This was the second double header of the week for the Whalers. On Saturday, June 30, the Whalers hosted the Riverhead Tomcats in a back-to-back showdown, but lost both games of the day 3-2 and 4-0. Jim Duff was on the mound for the first game, throwing a solid six innings, allowing two runs on seven hits, striking out four. The Whalers were held to six hits in the game, scoring their only two runs in a desperate seventh inning struggle to find the win.

In their second game against the Tomcats, the Whalers were held scoreless, slapping only five hits in the game. Whalers pitcher Will Marcal pitched a strong outing, striking out six, with only two earned runs. However, he allowed nine hits in his four inning outing, and after being down early in the game, the Whalers were unable to get any offense moving.

On Sunday, the Whalers faced the fifth place Southampton Breakers, and came away with a 7-6 win.

With a tough loss against the North Fork Ospreys last Thursday, the Whalers have continued to struggle this season, and are now six games back from the first place Riverhead Tomcats. Regardless, Whalers pitching and hitting are holding up well, bringing games close and competitive.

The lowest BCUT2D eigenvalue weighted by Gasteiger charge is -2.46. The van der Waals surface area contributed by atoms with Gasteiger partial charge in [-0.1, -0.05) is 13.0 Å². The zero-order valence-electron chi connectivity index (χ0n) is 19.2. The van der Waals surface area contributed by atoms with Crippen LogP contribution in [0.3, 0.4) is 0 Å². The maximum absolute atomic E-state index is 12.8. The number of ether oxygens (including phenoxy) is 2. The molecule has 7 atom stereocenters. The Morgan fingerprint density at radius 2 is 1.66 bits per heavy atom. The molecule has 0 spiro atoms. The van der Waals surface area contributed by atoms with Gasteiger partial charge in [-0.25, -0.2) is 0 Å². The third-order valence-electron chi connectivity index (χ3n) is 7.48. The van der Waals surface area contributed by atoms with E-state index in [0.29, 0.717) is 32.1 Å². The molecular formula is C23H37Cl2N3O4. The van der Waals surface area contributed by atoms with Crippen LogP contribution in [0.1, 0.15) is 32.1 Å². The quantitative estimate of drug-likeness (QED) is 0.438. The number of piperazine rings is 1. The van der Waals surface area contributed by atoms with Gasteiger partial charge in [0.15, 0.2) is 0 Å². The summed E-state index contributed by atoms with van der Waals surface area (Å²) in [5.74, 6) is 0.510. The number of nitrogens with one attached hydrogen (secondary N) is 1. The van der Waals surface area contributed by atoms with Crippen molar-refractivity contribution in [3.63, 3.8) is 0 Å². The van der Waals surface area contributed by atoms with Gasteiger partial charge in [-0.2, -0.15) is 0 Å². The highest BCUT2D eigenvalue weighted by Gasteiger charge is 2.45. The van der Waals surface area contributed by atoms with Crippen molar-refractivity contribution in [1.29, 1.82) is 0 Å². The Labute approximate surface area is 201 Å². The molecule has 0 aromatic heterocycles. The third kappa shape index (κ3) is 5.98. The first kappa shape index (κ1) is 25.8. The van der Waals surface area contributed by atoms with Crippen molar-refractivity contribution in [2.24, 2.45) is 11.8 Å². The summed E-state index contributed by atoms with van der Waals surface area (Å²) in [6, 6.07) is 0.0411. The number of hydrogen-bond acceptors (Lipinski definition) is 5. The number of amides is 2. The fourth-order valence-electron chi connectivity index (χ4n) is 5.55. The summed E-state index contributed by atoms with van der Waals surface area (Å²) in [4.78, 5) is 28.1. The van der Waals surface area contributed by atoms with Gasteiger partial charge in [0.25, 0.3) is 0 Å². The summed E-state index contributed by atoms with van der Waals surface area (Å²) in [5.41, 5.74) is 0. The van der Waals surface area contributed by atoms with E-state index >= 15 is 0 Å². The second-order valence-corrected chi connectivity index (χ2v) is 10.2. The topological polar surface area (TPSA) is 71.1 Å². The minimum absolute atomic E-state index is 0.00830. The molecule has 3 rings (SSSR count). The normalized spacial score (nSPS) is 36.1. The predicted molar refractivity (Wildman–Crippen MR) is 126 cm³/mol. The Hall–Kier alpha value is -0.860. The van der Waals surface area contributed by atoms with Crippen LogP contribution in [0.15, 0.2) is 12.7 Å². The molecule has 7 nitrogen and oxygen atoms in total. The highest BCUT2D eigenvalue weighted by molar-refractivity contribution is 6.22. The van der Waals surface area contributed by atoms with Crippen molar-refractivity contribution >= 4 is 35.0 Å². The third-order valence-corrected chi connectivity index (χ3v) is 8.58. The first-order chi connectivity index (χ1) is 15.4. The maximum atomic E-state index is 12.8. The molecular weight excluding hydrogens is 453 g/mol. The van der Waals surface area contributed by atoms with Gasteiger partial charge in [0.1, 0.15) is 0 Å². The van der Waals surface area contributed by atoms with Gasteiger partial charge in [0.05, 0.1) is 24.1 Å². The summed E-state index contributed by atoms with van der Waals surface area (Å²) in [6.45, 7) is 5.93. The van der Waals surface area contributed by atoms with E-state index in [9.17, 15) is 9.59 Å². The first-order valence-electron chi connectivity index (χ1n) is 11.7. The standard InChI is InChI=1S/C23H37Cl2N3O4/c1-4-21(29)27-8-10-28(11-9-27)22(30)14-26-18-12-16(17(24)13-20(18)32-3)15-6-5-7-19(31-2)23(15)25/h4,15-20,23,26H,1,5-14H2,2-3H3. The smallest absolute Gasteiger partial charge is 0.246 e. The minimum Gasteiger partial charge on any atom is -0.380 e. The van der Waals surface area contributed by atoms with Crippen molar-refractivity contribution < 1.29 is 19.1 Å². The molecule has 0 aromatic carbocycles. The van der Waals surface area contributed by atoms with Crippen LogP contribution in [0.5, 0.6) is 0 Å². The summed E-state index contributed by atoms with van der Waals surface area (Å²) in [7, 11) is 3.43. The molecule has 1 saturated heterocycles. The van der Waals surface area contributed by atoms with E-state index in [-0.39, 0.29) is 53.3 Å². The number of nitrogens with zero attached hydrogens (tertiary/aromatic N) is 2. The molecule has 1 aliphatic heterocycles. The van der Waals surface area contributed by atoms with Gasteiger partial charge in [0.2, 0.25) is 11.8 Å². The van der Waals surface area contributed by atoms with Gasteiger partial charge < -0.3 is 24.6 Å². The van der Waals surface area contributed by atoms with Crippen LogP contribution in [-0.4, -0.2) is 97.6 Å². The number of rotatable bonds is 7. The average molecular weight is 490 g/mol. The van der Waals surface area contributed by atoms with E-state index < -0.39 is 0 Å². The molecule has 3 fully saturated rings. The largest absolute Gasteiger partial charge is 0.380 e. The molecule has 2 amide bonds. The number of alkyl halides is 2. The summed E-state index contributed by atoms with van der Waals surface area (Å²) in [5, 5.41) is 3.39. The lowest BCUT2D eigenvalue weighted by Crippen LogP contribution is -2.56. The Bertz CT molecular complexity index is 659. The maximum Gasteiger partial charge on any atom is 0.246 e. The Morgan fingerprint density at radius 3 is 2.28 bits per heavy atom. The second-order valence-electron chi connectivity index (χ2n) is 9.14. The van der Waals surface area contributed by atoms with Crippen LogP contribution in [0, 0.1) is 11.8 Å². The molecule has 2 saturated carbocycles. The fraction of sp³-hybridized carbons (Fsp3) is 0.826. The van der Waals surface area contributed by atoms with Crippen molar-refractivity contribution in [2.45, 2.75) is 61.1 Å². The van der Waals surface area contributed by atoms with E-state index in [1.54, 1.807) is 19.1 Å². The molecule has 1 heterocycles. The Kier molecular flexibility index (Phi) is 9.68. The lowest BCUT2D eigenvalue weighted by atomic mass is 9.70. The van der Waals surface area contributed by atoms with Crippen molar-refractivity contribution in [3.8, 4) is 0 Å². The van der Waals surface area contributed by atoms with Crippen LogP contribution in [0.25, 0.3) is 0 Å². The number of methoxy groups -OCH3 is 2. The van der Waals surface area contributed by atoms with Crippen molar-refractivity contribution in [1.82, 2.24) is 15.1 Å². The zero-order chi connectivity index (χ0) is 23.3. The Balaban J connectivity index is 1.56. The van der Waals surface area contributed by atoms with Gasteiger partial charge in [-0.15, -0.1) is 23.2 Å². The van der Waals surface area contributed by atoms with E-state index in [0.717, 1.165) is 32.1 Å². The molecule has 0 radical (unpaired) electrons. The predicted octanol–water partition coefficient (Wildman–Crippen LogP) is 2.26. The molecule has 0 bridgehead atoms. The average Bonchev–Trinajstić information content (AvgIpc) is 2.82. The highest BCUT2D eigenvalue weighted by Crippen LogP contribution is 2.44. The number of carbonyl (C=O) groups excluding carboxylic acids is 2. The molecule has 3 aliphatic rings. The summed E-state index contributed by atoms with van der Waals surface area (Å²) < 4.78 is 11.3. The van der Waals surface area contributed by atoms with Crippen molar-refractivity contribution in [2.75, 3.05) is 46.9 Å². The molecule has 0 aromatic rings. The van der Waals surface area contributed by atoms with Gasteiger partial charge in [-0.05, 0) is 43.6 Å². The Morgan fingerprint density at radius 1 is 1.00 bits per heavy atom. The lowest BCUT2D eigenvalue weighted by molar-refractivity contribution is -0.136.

Scores came out to enjoy the double header, but there was more on the agenda than just baseball. Whalers General Manager Tom Gleeson invited local residents Joanne Lyles and Jim Theinert as ceremonial guests, where they simultaneously threw the first pitch in honor of their sons, Jordan Haerter and Joseph Theinert, respectively, both who died in the service of their country. The crowd welcomed the two, and offered their cheers to the memory of the two fallen servicemen.


Landslide Victory For Sag Harbor Budget, Incumbents Reelected

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Above: School Board Candidate Tom Gleeson (top, far left) waits to hear the results of Tuesday’s election.

By Claire Walla

Coming as no surprise to the small crowd gathered in the Pierson Middle/High School gymnasium Tuesday, May 15, the Sag Harbor School District’s proposed $34,182,256 million budget passed by a landslide, with 892 votes for the budget versus only 420 against.

Similarly, Proposition #2, which will allow the district to spend up to $575,000 for the purchase of six new buses, passed with a similar margin: 851 to 432.

“I’m very pleased the budget passed,” District Superintendent Dr. John Gratto commented after the results were read. “And I’m pleased the bus proposition passed.”

This year’s election garnered 1,377 total votes, a drop of 264 from last year.

The 2012-2013 budget represents a spending increase of $956,172 over this year’s operating budget. But, more importantly, is represents a tax-levy increase of only 1.94 percent, which means it successfully falls below the two-percent tax cap imposed by New York State for the first time this year.

The real nail-biter this year was the race for school board, which had three candidates vying for two open seats. In the end, incumbents Gregg Schiavoni and Walter Wilcoxen each managed to secure another three-years on the board, putting Schiavoni in his second term and Wilcoxen in his third.